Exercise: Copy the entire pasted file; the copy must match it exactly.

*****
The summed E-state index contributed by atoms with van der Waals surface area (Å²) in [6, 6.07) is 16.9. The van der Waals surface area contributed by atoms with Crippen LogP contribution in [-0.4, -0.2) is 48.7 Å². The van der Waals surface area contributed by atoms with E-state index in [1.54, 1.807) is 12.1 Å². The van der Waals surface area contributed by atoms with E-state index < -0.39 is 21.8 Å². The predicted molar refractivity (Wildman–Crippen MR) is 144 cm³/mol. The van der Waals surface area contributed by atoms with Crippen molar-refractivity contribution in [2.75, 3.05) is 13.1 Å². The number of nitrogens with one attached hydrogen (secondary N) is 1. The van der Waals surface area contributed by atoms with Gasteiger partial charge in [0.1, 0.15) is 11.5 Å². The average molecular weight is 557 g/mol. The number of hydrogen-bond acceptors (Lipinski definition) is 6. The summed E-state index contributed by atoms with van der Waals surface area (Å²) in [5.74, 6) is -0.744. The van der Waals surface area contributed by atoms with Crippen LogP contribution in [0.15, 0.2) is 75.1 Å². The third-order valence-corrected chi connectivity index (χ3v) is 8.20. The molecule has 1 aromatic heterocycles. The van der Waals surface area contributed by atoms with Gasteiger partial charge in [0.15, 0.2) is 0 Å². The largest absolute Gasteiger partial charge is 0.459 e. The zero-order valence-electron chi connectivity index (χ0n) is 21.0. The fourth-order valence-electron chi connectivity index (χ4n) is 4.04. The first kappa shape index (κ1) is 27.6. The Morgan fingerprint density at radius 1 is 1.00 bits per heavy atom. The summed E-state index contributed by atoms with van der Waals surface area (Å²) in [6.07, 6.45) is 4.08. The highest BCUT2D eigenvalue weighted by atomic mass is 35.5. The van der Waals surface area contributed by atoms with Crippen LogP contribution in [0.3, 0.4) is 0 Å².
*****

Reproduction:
The summed E-state index contributed by atoms with van der Waals surface area (Å²) in [6, 6.07) is 16.9. The van der Waals surface area contributed by atoms with Crippen LogP contribution in [-0.4, -0.2) is 48.7 Å². The van der Waals surface area contributed by atoms with E-state index in [1.54, 1.807) is 12.1 Å². The van der Waals surface area contributed by atoms with E-state index < -0.39 is 21.8 Å². The predicted molar refractivity (Wildman–Crippen MR) is 144 cm³/mol. The van der Waals surface area contributed by atoms with Crippen molar-refractivity contribution in [2.75, 3.05) is 13.1 Å². The number of nitrogens with one attached hydrogen (secondary N) is 1. The van der Waals surface area contributed by atoms with Gasteiger partial charge in [0.1, 0.15) is 11.5 Å². The average molecular weight is 557 g/mol. The number of hydrogen-bond acceptors (Lipinski definition) is 6. The summed E-state index contributed by atoms with van der Waals surface area (Å²) in [5.74, 6) is -0.744. The van der Waals surface area contributed by atoms with Crippen LogP contribution in [0.15, 0.2) is 75.1 Å². The third-order valence-corrected chi connectivity index (χ3v) is 8.20. The molecule has 1 aromatic heterocycles. The van der Waals surface area contributed by atoms with Gasteiger partial charge in [0.15, 0.2) is 0 Å². The largest absolute Gasteiger partial charge is 0.459 e. The zero-order valence-electron chi connectivity index (χ0n) is 21.0. The fourth-order valence-electron chi connectivity index (χ4n) is 4.04. The first kappa shape index (κ1) is 27.6. The Morgan fingerprint density at radius 1 is 1.00 bits per heavy atom. The summed E-state index contributed by atoms with van der Waals surface area (Å²) in [6.07, 6.45) is 4.08. The highest BCUT2D eigenvalue weighted by atomic mass is 35.5. The van der Waals surface area contributed by atoms with Crippen LogP contribution in [0.3, 0.4) is 0 Å².